As previously reported, EIF5A2 may be a previous target of miR-9[26, 27].We used the TargetScan Human database to determine the mechanism of miR-9-induced chemosensitivity and its possible target genes. EIF5A2, which has been implicated as an oncogene that enhances chemoresistance in several cancers, harbored a potential miR-9 binding site (Figure 4A). As shown in Figure 4 B, the “seed sequence” of miR-9 matched precisely with the 3'-UTR of EIF5A2. Next we showed evidence that supported the speculation. Obviously, the luciferase activity of wild-type (wt) EIF5A2 3'-UTR was decreased by increased miR-9 and was improved by reduced miR-9, while mutant (mt) EIF5A2 3'-UTR was not influenced (P < 0.05, Figure 4C).Transient transfection of miR-9 mimic in HCC cells significantly reduced EIF5A2 protein expression (Figure 4D). Furthermore, qRT-PCR showed obviously decreased EIF5A2 mRNA in miR-9 overexpression HCC cells compared to miR-9 knockdown HCC cells (Figure 4E-4I). These results suggest that miR-9 regulates EIF5A2 expression in HCC cells.
As EIF5A2 is a target gene of miR-9, we investigated whether EIF5A2 contributes to cisplatin resistance in HCC cells. We examined EIF5A2 protein expression in the HCC cell lines, where the EIF5A2 protein expression trend was SNU449 > SNU387 > HepG2 > Huh7 > Hep3B, representing an opposite trend to that of miR-9 expression (Figure 5A-B). Next, we used EIF5A2 siRNA to study EIF5A2 loss-of-function in HCC cells; western blotting confirmed the EIF5A2 siRNA interference efficiency (Figure 5C). CCK-8 showed that EIF5A2 knockdown HCC cell lines had lower viability compared to the negative control siRNA group. These results suggest that EIF5A2 promotes cisplatin resistance in HCC cells.
To further prove that EIF5A2 mediates miR-9-regulated cisplatin sensitivity , we compared the viability of Hep3B and SNU449 cells transfected with EIF5A2 siRNA or EIF5A2 siRNA plus miR-9 inhibitor in the presence of cisplatin. Western blotting confirmed the EIF5A2 siRNA interference efficiency (Figure 6A). There was no difference in the cell viability between the EIF5A2 siRNA group and EIF5A2 siRNA plus miR-9 inhibitor group (Figure 6B-C), indicating that EIF5A2 knockdown abolished the enhancement effect of the miR-9 inhibitor on cisplatin resistance. Taken together, these results indicate that EIF5A2 is involved in miR-9-mediated regulation of cisplatin sensitivity in HCC cells.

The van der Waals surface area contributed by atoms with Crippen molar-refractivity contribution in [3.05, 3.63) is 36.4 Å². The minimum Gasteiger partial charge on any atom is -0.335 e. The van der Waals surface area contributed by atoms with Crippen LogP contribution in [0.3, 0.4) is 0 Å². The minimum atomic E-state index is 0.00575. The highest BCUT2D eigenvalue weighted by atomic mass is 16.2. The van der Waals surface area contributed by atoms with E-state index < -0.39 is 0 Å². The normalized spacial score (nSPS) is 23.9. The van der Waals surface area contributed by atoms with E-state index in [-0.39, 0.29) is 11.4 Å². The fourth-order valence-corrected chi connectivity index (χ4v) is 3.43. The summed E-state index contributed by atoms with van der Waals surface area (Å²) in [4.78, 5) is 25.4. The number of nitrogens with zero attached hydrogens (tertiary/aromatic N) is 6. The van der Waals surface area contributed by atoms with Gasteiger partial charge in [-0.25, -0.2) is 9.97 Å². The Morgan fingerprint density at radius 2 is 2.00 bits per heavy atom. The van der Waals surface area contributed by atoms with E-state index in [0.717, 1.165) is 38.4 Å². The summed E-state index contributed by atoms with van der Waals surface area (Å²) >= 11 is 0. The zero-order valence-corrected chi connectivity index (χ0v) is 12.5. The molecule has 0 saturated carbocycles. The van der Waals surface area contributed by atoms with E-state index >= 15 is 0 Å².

miR-9 targeted EIF5A2 in HCC cells. (A) The predicted miR-9 binding site in the EIF5A2 3′ UTR. (B) miR-9 and its supposed binding sequence in the 3'-UTR of EIF5A2. For seeking region of miR-9, mutant binding site was acquired in the complementary site. (C) Plasmids which carried wild-type (wt) or mutant (mt) 3'-UTR of EIF5A2 and miR-9 mimic or miR-9 inhibitor were co-transfected to HEK293T cells. Luciferase activity was measured using a dual-luciferase reporter assay system (Promega) and normalized to Renilla activity. * vs. Negative control, P < 0.05. (D) HCC cell lines were transfected with miR-9 mimic, miR-9 inhibitor, or control for 48 h. The total protein was extracted and subjected to western blotting. (E-I) HCC cell lines were transfected with miR-9 mimic, miR-9 inhibitor, or control for 48 h. The total RNA was isolated and subjected to RT-qPCR. *vs. control, #vs. miR-9 mimic, *P < 0.05, **P < 0.01, ***P < 0.001, ##P < 0.01, ###P < 0.001.
EIF5A2 expression pattern in HCC cell lines and its effect on cisplatin sensitivity. (A, B) Western blot (A) of EIF5A2 protein expression in HCC cell lines and its relative expression value as compared to GAPDH (B). (C) Western blot confirmation of EIF5A2 siRNA interference efficiency in HCC cell lines. (D-H) The effect of EIF5A2 on viability of HCC cells treated with EIF5A2 siRNA or negative siRNA in the presence of cisplatin (0, 1.5, 3.0, 4.5 μg/ml). *vs. Negative siRNA, *P < 0.05.